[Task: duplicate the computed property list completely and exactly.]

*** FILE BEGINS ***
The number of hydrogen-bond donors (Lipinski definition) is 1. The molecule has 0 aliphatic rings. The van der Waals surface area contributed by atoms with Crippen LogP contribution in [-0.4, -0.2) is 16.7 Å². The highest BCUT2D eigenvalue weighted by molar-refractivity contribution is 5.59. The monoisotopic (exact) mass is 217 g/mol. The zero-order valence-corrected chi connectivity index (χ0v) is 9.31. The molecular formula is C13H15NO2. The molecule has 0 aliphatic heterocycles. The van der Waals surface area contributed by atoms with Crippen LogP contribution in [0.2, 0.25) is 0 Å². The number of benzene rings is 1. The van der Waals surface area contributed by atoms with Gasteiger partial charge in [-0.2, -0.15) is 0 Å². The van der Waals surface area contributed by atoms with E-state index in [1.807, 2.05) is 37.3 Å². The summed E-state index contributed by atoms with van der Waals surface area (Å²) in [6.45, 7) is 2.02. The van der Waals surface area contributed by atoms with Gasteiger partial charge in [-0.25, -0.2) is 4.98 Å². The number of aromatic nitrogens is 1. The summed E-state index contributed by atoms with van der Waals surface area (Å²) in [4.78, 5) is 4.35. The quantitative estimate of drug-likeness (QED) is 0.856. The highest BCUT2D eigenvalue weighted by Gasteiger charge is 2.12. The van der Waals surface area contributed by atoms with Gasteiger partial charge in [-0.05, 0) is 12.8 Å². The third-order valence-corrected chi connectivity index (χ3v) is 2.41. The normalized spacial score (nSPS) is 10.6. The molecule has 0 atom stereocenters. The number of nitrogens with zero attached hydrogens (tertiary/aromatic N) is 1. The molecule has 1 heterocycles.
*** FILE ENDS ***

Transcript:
The number of hydrogen-bond donors (Lipinski definition) is 1. The molecule has 0 aliphatic rings. The van der Waals surface area contributed by atoms with Crippen LogP contribution in [-0.4, -0.2) is 16.7 Å². The highest BCUT2D eigenvalue weighted by molar-refractivity contribution is 5.59. The monoisotopic (exact) mass is 217 g/mol. The zero-order valence-corrected chi connectivity index (χ0v) is 9.31. The molecular formula is C13H15NO2. The molecule has 0 aliphatic heterocycles. The van der Waals surface area contributed by atoms with Crippen LogP contribution in [0.2, 0.25) is 0 Å². The number of benzene rings is 1. The van der Waals surface area contributed by atoms with Gasteiger partial charge in [-0.2, -0.15) is 0 Å². The van der Waals surface area contributed by atoms with E-state index in [1.807, 2.05) is 37.3 Å². The summed E-state index contributed by atoms with van der Waals surface area (Å²) in [6.45, 7) is 2.02. The van der Waals surface area contributed by atoms with Gasteiger partial charge in [-0.25, -0.2) is 4.98 Å². The number of aromatic nitrogens is 1. The summed E-state index contributed by atoms with van der Waals surface area (Å²) in [4.78, 5) is 4.35. The quantitative estimate of drug-likeness (QED) is 0.856. The highest BCUT2D eigenvalue weighted by Gasteiger charge is 2.12. The van der Waals surface area contributed by atoms with Gasteiger partial charge in [-0.05, 0) is 12.8 Å². The third-order valence-corrected chi connectivity index (χ3v) is 2.41. The normalized spacial score (nSPS) is 10.6. The molecule has 0 atom stereocenters. The number of nitrogens with zero attached hydrogens (tertiary/aromatic N) is 1. The molecule has 1 heterocycles.